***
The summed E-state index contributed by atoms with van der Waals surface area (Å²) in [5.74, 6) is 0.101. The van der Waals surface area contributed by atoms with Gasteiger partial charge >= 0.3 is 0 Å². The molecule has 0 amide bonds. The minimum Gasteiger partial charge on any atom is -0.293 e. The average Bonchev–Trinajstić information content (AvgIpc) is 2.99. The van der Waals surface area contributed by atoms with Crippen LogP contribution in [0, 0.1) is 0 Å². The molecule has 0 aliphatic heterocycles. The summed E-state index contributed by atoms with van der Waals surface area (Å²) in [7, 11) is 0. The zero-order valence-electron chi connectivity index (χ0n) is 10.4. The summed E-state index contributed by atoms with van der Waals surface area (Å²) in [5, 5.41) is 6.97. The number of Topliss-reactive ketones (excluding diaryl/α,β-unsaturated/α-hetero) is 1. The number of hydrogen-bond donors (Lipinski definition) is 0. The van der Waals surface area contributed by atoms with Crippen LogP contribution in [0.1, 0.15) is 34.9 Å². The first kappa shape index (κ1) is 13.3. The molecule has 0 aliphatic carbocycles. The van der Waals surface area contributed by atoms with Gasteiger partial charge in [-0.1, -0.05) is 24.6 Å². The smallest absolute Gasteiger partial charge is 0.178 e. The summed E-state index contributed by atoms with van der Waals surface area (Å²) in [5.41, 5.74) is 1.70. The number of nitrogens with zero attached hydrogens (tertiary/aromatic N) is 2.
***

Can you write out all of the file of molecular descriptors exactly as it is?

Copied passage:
The summed E-state index contributed by atoms with van der Waals surface area (Å²) in [5.74, 6) is 0.101. The van der Waals surface area contributed by atoms with Gasteiger partial charge >= 0.3 is 0 Å². The molecule has 0 amide bonds. The minimum Gasteiger partial charge on any atom is -0.293 e. The average Bonchev–Trinajstić information content (AvgIpc) is 2.99. The van der Waals surface area contributed by atoms with Crippen LogP contribution in [0, 0.1) is 0 Å². The molecule has 0 aliphatic heterocycles. The summed E-state index contributed by atoms with van der Waals surface area (Å²) in [7, 11) is 0. The zero-order valence-electron chi connectivity index (χ0n) is 10.4. The summed E-state index contributed by atoms with van der Waals surface area (Å²) in [5, 5.41) is 6.97. The number of Topliss-reactive ketones (excluding diaryl/α,β-unsaturated/α-hetero) is 1. The number of hydrogen-bond donors (Lipinski definition) is 0. The van der Waals surface area contributed by atoms with Crippen LogP contribution in [0.1, 0.15) is 34.9 Å². The first kappa shape index (κ1) is 13.3. The molecule has 0 aliphatic carbocycles. The van der Waals surface area contributed by atoms with Gasteiger partial charge in [-0.1, -0.05) is 24.6 Å². The smallest absolute Gasteiger partial charge is 0.178 e. The summed E-state index contributed by atoms with van der Waals surface area (Å²) in [5.41, 5.74) is 1.70. The number of nitrogens with zero attached hydrogens (tertiary/aromatic N) is 2.